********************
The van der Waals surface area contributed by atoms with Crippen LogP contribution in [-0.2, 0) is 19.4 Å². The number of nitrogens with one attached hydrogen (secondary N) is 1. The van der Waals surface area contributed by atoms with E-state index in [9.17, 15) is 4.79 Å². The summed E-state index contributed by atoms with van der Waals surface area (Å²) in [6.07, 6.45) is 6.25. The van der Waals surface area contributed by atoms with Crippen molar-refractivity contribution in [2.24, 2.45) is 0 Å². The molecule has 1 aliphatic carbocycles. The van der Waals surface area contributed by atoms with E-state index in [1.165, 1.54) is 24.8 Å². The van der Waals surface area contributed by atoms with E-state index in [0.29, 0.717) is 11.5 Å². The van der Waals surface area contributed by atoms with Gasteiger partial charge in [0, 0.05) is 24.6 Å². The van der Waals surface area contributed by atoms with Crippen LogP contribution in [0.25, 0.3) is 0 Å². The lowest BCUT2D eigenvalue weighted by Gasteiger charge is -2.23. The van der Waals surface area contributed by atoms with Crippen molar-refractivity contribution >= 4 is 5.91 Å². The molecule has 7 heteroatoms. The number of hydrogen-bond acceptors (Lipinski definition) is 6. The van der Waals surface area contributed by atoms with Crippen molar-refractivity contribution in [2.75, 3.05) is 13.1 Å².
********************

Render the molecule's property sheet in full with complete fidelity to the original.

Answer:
The van der Waals surface area contributed by atoms with Crippen LogP contribution in [-0.2, 0) is 19.4 Å². The number of nitrogens with one attached hydrogen (secondary N) is 1. The van der Waals surface area contributed by atoms with E-state index in [9.17, 15) is 4.79 Å². The summed E-state index contributed by atoms with van der Waals surface area (Å²) in [6.07, 6.45) is 6.25. The van der Waals surface area contributed by atoms with Crippen molar-refractivity contribution in [2.24, 2.45) is 0 Å². The molecule has 1 aliphatic carbocycles. The van der Waals surface area contributed by atoms with E-state index in [1.165, 1.54) is 24.8 Å². The van der Waals surface area contributed by atoms with E-state index in [0.29, 0.717) is 11.5 Å². The van der Waals surface area contributed by atoms with Gasteiger partial charge in [0, 0.05) is 24.6 Å². The van der Waals surface area contributed by atoms with Crippen LogP contribution in [0.25, 0.3) is 0 Å². The lowest BCUT2D eigenvalue weighted by Gasteiger charge is -2.23. The van der Waals surface area contributed by atoms with Crippen molar-refractivity contribution >= 4 is 5.91 Å². The molecule has 7 heteroatoms. The number of hydrogen-bond acceptors (Lipinski definition) is 6. The van der Waals surface area contributed by atoms with Crippen molar-refractivity contribution in [2.75, 3.05) is 13.1 Å².